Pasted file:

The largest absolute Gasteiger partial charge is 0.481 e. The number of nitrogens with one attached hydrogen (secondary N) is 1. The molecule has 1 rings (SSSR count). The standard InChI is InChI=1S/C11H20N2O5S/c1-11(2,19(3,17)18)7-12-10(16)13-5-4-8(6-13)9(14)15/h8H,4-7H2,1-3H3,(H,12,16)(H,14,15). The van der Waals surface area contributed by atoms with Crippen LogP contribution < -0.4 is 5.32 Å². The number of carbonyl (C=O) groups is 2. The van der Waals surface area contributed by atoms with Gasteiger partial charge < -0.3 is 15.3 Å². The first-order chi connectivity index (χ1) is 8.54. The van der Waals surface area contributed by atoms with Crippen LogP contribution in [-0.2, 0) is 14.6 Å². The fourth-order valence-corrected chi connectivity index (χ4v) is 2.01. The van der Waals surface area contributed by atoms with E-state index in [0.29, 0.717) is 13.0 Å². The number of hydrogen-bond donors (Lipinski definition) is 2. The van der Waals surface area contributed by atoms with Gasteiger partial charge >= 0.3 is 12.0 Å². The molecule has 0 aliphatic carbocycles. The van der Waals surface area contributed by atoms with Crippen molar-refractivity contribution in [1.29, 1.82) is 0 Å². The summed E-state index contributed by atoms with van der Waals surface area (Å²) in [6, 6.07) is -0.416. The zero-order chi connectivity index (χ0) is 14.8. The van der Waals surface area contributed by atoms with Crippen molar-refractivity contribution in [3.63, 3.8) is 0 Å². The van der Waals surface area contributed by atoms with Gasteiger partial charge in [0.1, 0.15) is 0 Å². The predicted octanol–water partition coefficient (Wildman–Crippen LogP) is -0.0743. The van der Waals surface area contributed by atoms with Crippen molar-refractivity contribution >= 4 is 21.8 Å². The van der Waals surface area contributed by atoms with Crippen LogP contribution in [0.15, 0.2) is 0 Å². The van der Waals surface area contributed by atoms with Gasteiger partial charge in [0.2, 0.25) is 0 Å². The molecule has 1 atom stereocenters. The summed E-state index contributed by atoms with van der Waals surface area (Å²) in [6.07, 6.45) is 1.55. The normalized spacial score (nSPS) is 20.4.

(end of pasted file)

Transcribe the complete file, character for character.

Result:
The largest absolute Gasteiger partial charge is 0.481 e. The number of nitrogens with one attached hydrogen (secondary N) is 1. The molecule has 1 rings (SSSR count). The standard InChI is InChI=1S/C11H20N2O5S/c1-11(2,19(3,17)18)7-12-10(16)13-5-4-8(6-13)9(14)15/h8H,4-7H2,1-3H3,(H,12,16)(H,14,15). The van der Waals surface area contributed by atoms with Crippen LogP contribution < -0.4 is 5.32 Å². The number of carbonyl (C=O) groups is 2. The van der Waals surface area contributed by atoms with Gasteiger partial charge < -0.3 is 15.3 Å². The first-order chi connectivity index (χ1) is 8.54. The van der Waals surface area contributed by atoms with Crippen LogP contribution in [-0.2, 0) is 14.6 Å². The fourth-order valence-corrected chi connectivity index (χ4v) is 2.01. The van der Waals surface area contributed by atoms with E-state index in [0.29, 0.717) is 13.0 Å². The number of hydrogen-bond donors (Lipinski definition) is 2. The van der Waals surface area contributed by atoms with Gasteiger partial charge >= 0.3 is 12.0 Å². The molecule has 0 aliphatic carbocycles. The van der Waals surface area contributed by atoms with Crippen molar-refractivity contribution in [1.29, 1.82) is 0 Å². The summed E-state index contributed by atoms with van der Waals surface area (Å²) in [6, 6.07) is -0.416. The zero-order chi connectivity index (χ0) is 14.8. The van der Waals surface area contributed by atoms with Crippen molar-refractivity contribution in [3.63, 3.8) is 0 Å². The van der Waals surface area contributed by atoms with Gasteiger partial charge in [0.1, 0.15) is 0 Å². The predicted octanol–water partition coefficient (Wildman–Crippen LogP) is -0.0743. The van der Waals surface area contributed by atoms with Crippen molar-refractivity contribution >= 4 is 21.8 Å². The van der Waals surface area contributed by atoms with Crippen LogP contribution in [0.15, 0.2) is 0 Å². The van der Waals surface area contributed by atoms with Gasteiger partial charge in [0.2, 0.25) is 0 Å². The molecule has 1 atom stereocenters. The summed E-state index contributed by atoms with van der Waals surface area (Å²) in [6.07, 6.45) is 1.55. The normalized spacial score (nSPS) is 20.4.